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In the end of Chapter14 of TeXbook, there is a macro called \signed:

\def\signed #1 (#2){{\unskip\nobreak\hfil\penalty50
  \hskip2em\hbox{}\nobreak\hfil\sl#1\/ \rm(#2)
  \parfillskip=0pt \finalhyphendemerits=0 \par}}

which is used to add the reviewer's name and address in the end of the review. And the \finalhyphendemerits=0 is used to prevent TeX from preferring two final lines to one final line.

I'm still quite confused about the functional of \finalhyphendemerits here. Does setting \finalhyphendemerits always help to make more white space to the last line?

Can someone give more explanations (better with an example) please?

2 Answers 2

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Left with penalty set to 0 right with default

It is really just that simple: adds extra penalty if the second last line ends with a hyphen.

The left is \finalhyphendemerits=0, right is with the default 5000.

\hsize=2.9in
\finalhyphendemerits=0
But I must explain to you how all this mistaken idea of denouncing
pleasure and praising pain was born and I will give you a complete
account of the system.
\bye

Cite TeX by Topic

\finalhyphendemerits Penalty added when the penultimate line of a paragraph ends with a hyphen. Plain TEX default: 5000.

Note that in The TeXbook it says:

The one-line solution will usually be preferred if it is feasible.

Setting \finalhyphendemerits=0 helps the second last line to be more compact, making more space to the last line, thus makes the one-line version much likely to occur.

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  • Does setting \finalhyphendemerits=0 make more space to the last line in all cases?
    – Stephen
    Commented Jul 1, 2023 at 8:04
  • @Stephen no, usually no difference (as no hyphen anyway) or it can make more or less space depending if hyphen is avoided by squeezing the word in to the penultmate line or taking the word over to the last line Commented Jul 1, 2023 at 8:33
  • 2
    I don't know what TeX by topic says, but the unit of \finalhyphendemerit is not TeX-penalty, but it is penalty square, marked as "demerit" in TeXbook.
    – wipet
    Commented Jul 1, 2023 at 10:39
  • @Stephen no, it really depends on the text content, and current width to see when finalhypendemerit would make a difference
    – LdBeth
    Commented Jul 1, 2023 at 15:50
  • @wipet penalties (and demerits) are just integers, although the formula does square penalty to compute demerit per line before add the extra demerit parameters, the choice of taking squares is only justified by practice, so TeX by Topics doesn’t trying to make a difference from the demerit and penalty other than stating penalty needs to be squared to have same weight as demerit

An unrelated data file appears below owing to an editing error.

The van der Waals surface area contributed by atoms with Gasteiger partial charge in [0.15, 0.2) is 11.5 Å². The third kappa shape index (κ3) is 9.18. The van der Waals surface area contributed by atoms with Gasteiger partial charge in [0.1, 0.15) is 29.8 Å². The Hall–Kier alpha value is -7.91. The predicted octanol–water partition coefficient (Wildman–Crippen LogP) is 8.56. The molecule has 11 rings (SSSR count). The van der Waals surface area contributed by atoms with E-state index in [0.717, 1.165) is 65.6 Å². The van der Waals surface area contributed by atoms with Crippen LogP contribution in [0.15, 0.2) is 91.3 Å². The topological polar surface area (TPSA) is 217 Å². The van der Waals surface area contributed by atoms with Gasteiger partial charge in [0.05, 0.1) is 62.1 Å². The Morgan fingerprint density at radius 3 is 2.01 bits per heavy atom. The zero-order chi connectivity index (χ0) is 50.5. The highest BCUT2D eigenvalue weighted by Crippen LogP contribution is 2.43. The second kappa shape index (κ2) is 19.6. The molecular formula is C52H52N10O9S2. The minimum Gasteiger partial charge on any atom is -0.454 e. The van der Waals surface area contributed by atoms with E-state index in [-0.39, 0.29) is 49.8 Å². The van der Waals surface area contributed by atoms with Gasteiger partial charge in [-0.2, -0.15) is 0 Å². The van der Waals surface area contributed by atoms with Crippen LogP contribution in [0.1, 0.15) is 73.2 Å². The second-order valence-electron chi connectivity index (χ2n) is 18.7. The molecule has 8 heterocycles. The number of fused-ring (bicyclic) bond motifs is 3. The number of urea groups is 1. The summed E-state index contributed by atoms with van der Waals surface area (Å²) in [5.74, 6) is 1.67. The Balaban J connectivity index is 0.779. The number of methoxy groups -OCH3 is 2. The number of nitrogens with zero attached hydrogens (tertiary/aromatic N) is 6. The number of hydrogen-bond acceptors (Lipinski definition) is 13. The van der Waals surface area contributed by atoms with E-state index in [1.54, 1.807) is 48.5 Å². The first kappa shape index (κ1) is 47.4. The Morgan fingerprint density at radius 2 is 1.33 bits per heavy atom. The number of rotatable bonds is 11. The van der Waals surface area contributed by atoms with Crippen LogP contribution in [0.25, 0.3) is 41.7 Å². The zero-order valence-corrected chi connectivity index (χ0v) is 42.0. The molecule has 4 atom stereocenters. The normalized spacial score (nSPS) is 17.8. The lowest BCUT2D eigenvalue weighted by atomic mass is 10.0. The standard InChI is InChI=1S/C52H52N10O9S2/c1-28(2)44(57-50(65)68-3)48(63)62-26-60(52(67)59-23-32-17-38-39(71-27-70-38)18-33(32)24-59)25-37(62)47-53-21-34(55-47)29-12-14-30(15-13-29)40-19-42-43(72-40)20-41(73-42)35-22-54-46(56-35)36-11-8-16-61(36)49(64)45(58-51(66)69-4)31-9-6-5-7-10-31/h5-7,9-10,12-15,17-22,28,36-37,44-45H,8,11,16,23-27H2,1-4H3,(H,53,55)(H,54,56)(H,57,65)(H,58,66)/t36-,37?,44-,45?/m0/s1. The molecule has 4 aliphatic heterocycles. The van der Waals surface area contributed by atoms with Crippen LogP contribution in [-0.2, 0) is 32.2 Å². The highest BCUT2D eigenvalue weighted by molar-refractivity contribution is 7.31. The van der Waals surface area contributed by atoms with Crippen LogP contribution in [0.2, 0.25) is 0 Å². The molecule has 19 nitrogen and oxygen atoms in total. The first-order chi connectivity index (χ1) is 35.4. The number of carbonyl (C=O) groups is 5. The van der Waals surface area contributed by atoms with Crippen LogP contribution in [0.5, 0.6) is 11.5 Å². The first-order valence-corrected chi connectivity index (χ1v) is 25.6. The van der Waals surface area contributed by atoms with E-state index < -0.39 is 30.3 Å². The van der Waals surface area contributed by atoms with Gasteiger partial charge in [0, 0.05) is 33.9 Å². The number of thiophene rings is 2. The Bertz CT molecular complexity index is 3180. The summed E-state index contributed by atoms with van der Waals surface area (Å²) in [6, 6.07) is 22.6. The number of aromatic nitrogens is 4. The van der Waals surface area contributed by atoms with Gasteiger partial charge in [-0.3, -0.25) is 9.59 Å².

– LdBeth
    Commented Jul 1, 2023 at 16:13
9

enter image description here

In a normal paragraph, with a short last line, a hyphen on the penultimate line appears as the last thing at the right margin and just has white space below it. This is normally discouraged by \finalhyphendemerits.

Here, the white space in the last line does not apply as the last line is always flush to the margin as seen by the extra example added. Worse if you do force a linebreak to avoid hypenation being on the penultmate line, you can have the opposite of the desired effect and force white space below the hyphen as seen here if the example is repeated without setting \finalhyphendemerits to zero.

\def\signed #1 (#2){{\unskip\nobreak\hfil\penalty50\hskip2em
  \hbox{}\nobreak\hfil\sl#1\/ \rm(#2)
  \parfillskip=0pt \finalhyphendemerits=0 \endgraf}}

\hbox{\vrule
\vbox{\hsize 3.6in \parindent0pt
  This is a case where the name and address fit in nicely with the review.
  \signed A. Reviewer (Ann Arbor, Mich.)
  \medskip
  But sometimes an extra line must be added. \signed N. Bourbaki (Paris)
  \medskip
  This is a case where the name and address fit most excellently with the review.
  \signed A. Reviewer (Ann Arbor, Mich.)
}\vrule}

\bigskip

\def\signed #1 (#2){{\unskip\nobreak\hfil\penalty50\hskip2em
  \hbox{}\nobreak\hfil\sl#1\/ \rm(#2)
  \parfillskip=0pt \endgraf}}

\hbox{\vrule
\vbox{\hsize 3.6in \parindent0pt
  This is a case where the name and address fit in nicely with the review.
  \signed A. Reviewer (Ann Arbor, Mich.)
  \medskip
  But sometimes an extra line must be added. \signed N. Bourbaki (Paris)
  \medskip
  This is a case where the name and address fit most excellently with the review.
  \signed A. Reviewer (Ann Arbor, Mich.)
}\vrule}

\bye

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